German chancellor has suggested that even after hostilities end, things will not return to normal overnight
The West should prepare for a protracted conflict in Ukraine, German Chancellor Olaf Scholz has warned. He predicted that even after the fighting has stopped, the consequences of the confrontation will linger.
At a meeting organized by the Rheinische Post newspaper in Düsseldorf on Monday, Scholz stated that “we have to prepare for it to last for a long time,” adding that “even when the war is over, everything will not be normal d “one day at a time”.
“We have to realize that this terrible war of aggression and its aftermath will keep us busy for a long time, and that we will have to deal with cleaning up the debris for a long time,” Scholz said.
Despite his prediction, Scholz argued that Berlin should not be deterred from working to end hostilities as soon as possible and claimed that the withdrawal of Russian troops from Ukraine was the key prerequisite for a “just peace”.
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In an apparent attempt to ease public concern about his handling of the crisis, Scholz insisted his government was “not acting recklessly”. The Rheinische Post interpreted the comment as an indication from the chancellor that he was against arms deliveries to Ukraine becoming “too extensive”.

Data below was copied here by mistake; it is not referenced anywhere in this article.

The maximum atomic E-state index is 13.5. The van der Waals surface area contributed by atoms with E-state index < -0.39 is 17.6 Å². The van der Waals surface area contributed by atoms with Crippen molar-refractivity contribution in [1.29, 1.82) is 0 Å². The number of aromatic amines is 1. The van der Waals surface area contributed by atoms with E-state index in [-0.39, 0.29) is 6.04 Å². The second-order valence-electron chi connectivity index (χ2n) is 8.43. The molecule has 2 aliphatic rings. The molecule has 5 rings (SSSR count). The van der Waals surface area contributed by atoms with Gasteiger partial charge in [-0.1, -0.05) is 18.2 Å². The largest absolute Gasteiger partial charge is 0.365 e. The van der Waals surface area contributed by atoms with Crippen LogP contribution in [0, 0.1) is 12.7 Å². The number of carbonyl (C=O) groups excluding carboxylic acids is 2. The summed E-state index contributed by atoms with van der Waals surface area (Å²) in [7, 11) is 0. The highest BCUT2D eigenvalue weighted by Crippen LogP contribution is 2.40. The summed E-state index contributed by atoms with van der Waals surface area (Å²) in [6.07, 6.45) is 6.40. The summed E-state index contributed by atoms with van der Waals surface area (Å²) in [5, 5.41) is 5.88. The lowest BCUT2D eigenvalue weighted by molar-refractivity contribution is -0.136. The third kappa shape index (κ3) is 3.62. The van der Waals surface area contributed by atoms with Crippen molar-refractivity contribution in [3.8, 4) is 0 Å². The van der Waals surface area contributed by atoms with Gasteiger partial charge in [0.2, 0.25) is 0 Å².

Outlining his government’s goals in Ukraine, Scholz said Germany would like to see a situation where Kiev can “regain its security”.
The chancellor also claimed to hold regular phone calls with Russian President Vladimir Putin, lasting up to an hour and a half. Scholz added that they sometimes speak in German, although they also use an interpreter. According to the chancellor, although Putin is always polite, there are big differences of opinion between the pair.
Instead, Scholz claimed that he shares a “common political concept” with US President Joe Biden, as he praised the US leader.
Scholz continued to insist that the European Union is more united than it may appear to outside observers, but maintained that the bloc should scrap its principle of unanimity when making major decisions.
A single country should not be able to “stop everything” as “not everyone always agrees” on all issues, Scholz argued, adding that “we cannot leave all the institutional structures as they are “.